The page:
Daedalus304

MOC: 2-6-6-2 Baldwin

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Well, today's post has been a long time coming. I started the design work way back in February, and it's been a lot of revision and waiting for parts and money since then. I wanted to post this back in May I think, and I'm sure glad I waited.

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I saw this engine first on a trip up to Flagstaff, AZ at the Pioneer Museum and I fell in love. I will post only a few pictures of it here, I went sort of on a photo spree today trying to make sure I captured adequate photos of all the detailing. The only non-lego parts are the BBB Medium drivers, and the only modified parts are the 2.5 stud flex cables for the drive rods. The rest of the engine is all LEGO. :sweet:

A picture of the prototype (Courtesy of AirandSpace.com, found by google search!):

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It can negotiate all the curves I've put it through with only a bit of slowdown. The best picture of it turning is here: http://www.brickshel...ve/img_0898.jpg, but it is too large to post on EB.

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It was tricky with the tender to get all the right shapes and gaps, and although it's a tad too tall I am very pleased with how it turned out.

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I run the tender hard-linked with the engine, and the clearance is perfect. The cab floor extends just over the front platform of the tender without ever swinging into it!

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I have to give a lot of thanks to Toastie for the help and advice on creating the custom-length flex rods, I can't explain how difficult it was to try and trim those things just right! :wacko:

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You can check out the whole gallery. when moderated, here: http://www.brickshel...ry.cgi?f=517797

Getting this engine to run reliably has been a real challenge, in large part thanks to the number of wheels and the fact that the center driver of each set is offset a stud. This made the Flex System my only workable option (Before Zephyr's rods, which are on their way! :grin: ). The tender is a little bit too large, but it was an exaggeration well worth it to me since I can fit a battery box and IR receiver in it; and I can change out the bogies on the tender and the trailing truck on the engine itself and motorise it. It doesnt look as nice, so I prefer unpowered. It's been a real love-hate relationship with it as I've worked the last several months, but I finally have found myself happy enough to share with you. :)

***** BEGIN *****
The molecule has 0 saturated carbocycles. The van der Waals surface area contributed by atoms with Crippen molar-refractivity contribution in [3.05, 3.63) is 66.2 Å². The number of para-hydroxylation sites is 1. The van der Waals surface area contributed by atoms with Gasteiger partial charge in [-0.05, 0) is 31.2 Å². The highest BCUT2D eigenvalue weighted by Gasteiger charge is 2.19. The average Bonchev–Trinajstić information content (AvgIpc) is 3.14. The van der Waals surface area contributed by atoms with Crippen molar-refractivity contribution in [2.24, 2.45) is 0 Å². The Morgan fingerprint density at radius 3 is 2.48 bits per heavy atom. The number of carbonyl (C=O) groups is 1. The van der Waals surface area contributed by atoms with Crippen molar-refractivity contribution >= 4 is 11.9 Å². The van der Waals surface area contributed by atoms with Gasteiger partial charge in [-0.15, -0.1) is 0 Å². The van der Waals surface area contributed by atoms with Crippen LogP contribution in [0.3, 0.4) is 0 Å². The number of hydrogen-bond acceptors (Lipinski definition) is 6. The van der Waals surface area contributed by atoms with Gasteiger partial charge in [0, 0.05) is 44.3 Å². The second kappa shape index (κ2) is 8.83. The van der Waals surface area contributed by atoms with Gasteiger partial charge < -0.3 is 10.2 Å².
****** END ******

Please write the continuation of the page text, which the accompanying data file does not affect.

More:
I don't really know what more to say about it, if anyone has questions or wants more detail photos please feel free to ask! Oh, and please do check out that gallery when moderated! There are many more photos there to see, including larger versions of this topic's top photo and a few others. I sincerely hope you enjoy looking at my engine!

Edited by Daedalus304

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Beautiful work Daedalus304! I love the white accents, especially on the wheels and the drive mechanism looks very detailed and intricate. Very well done! :classic:

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That is amazing! maybe you could try and go for a Triplex next! :laugh:

I wish you could special order wheels from BBB with the trim :)

A triplex?! *huh* It's possible that someday I will, especially if I find one in one of my engine hunts as I travel, but for the moment the thought of that many wheelsets is a little daunting! I too wish you could get white-rim wheels from BBB, especially as I'm finding that most of the Baldwin locomotives I've been finding have white accented wheels. I wouldn't normally go the painting route, but this engine felt like it needed it; and since the wheels are custom parts anyways I decided I may as well! I can't take the credit for the painting though - my mother-in-law did it for me! :laugh: I actually have also customized those BBB medium drivers in one other fashion, in an attempt to help get those drive rods to work better. But that mod.... is a secret. :tongue:

Beautiful work Daedalus304! I love the white accents, especially on the wheels and the drive mechanism looks very detailed and intricate. Very well done! :classic:

Thank you very much! The white added so much to the character of the prototype that I simply had to include it!

That is a fantastic build with lots of great detail. She looks great in the curves too.